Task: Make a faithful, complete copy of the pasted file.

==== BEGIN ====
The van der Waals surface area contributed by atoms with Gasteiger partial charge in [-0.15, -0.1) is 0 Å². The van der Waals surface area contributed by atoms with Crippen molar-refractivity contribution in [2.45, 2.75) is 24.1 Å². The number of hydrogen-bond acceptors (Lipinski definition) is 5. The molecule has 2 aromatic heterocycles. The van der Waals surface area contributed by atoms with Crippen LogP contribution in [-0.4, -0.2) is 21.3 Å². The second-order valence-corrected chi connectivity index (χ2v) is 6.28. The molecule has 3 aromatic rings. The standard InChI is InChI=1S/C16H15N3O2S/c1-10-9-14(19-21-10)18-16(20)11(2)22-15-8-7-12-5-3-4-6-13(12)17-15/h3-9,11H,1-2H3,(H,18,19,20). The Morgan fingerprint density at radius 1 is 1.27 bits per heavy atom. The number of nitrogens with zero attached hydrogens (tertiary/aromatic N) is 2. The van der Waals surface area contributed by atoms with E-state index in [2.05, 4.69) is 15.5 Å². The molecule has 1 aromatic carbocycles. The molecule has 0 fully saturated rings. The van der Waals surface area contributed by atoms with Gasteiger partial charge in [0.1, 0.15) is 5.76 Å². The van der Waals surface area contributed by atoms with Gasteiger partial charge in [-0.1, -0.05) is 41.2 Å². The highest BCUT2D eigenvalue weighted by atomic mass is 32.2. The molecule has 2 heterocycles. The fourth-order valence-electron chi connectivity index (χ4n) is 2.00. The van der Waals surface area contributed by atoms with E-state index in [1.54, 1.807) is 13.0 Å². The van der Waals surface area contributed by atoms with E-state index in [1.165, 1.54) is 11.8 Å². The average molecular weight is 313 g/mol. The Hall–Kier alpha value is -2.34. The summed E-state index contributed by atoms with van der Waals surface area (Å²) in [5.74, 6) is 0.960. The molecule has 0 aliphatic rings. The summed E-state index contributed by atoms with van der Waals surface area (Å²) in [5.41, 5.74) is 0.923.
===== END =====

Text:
The van der Waals surface area contributed by atoms with Gasteiger partial charge in [-0.15, -0.1) is 0 Å². The van der Waals surface area contributed by atoms with Crippen molar-refractivity contribution in [2.45, 2.75) is 24.1 Å². The number of hydrogen-bond acceptors (Lipinski definition) is 5. The molecule has 2 aromatic heterocycles. The van der Waals surface area contributed by atoms with Crippen LogP contribution in [-0.4, -0.2) is 21.3 Å². The second-order valence-corrected chi connectivity index (χ2v) is 6.28. The molecule has 3 aromatic rings. The standard InChI is InChI=1S/C16H15N3O2S/c1-10-9-14(19-21-10)18-16(20)11(2)22-15-8-7-12-5-3-4-6-13(12)17-15/h3-9,11H,1-2H3,(H,18,19,20). The Morgan fingerprint density at radius 1 is 1.27 bits per heavy atom. The number of nitrogens with zero attached hydrogens (tertiary/aromatic N) is 2. The van der Waals surface area contributed by atoms with E-state index in [2.05, 4.69) is 15.5 Å². The molecule has 1 aromatic carbocycles. The molecule has 0 fully saturated rings. The van der Waals surface area contributed by atoms with Gasteiger partial charge in [0.1, 0.15) is 5.76 Å². The van der Waals surface area contributed by atoms with Gasteiger partial charge in [-0.1, -0.05) is 41.2 Å². The highest BCUT2D eigenvalue weighted by atomic mass is 32.2. The molecule has 2 heterocycles. The fourth-order valence-electron chi connectivity index (χ4n) is 2.00. The van der Waals surface area contributed by atoms with E-state index in [1.54, 1.807) is 13.0 Å². The van der Waals surface area contributed by atoms with E-state index in [1.165, 1.54) is 11.8 Å². The average molecular weight is 313 g/mol. The Hall–Kier alpha value is -2.34. The summed E-state index contributed by atoms with van der Waals surface area (Å²) in [5.74, 6) is 0.960. The molecule has 0 aliphatic rings. The summed E-state index contributed by atoms with van der Waals surface area (Å²) in [5.41, 5.74) is 0.923.